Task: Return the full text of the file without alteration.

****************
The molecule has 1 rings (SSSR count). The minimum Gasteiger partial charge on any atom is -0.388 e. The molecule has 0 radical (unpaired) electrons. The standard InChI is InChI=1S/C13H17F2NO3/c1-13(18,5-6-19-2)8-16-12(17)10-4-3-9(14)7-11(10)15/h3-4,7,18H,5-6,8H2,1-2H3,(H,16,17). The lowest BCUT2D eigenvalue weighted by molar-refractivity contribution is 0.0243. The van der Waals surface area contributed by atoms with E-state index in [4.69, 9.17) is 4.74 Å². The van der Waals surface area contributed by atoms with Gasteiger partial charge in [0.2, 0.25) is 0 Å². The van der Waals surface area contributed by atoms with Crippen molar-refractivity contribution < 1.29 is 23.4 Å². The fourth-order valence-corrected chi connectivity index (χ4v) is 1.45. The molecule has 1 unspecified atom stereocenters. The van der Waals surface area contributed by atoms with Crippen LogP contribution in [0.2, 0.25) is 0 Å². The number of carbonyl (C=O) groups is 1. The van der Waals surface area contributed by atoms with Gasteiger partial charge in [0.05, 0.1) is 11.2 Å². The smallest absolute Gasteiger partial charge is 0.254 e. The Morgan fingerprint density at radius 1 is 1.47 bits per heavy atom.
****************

The molecule has 1 rings (SSSR count). The minimum Gasteiger partial charge on any atom is -0.388 e. The molecule has 0 radical (unpaired) electrons. The standard InChI is InChI=1S/C13H17F2NO3/c1-13(18,5-6-19-2)8-16-12(17)10-4-3-9(14)7-11(10)15/h3-4,7,18H,5-6,8H2,1-2H3,(H,16,17). The lowest BCUT2D eigenvalue weighted by molar-refractivity contribution is 0.0243. The van der Waals surface area contributed by atoms with E-state index in [4.69, 9.17) is 4.74 Å². The van der Waals surface area contributed by atoms with Gasteiger partial charge in [0.2, 0.25) is 0 Å². The van der Waals surface area contributed by atoms with Crippen molar-refractivity contribution < 1.29 is 23.4 Å². The fourth-order valence-corrected chi connectivity index (χ4v) is 1.45. The molecule has 1 unspecified atom stereocenters. The van der Waals surface area contributed by atoms with Crippen LogP contribution in [0.2, 0.25) is 0 Å². The number of carbonyl (C=O) groups is 1. The van der Waals surface area contributed by atoms with Gasteiger partial charge in [0.05, 0.1) is 11.2 Å². The smallest absolute Gasteiger partial charge is 0.254 e. The Morgan fingerprint density at radius 1 is 1.47 bits per heavy atom.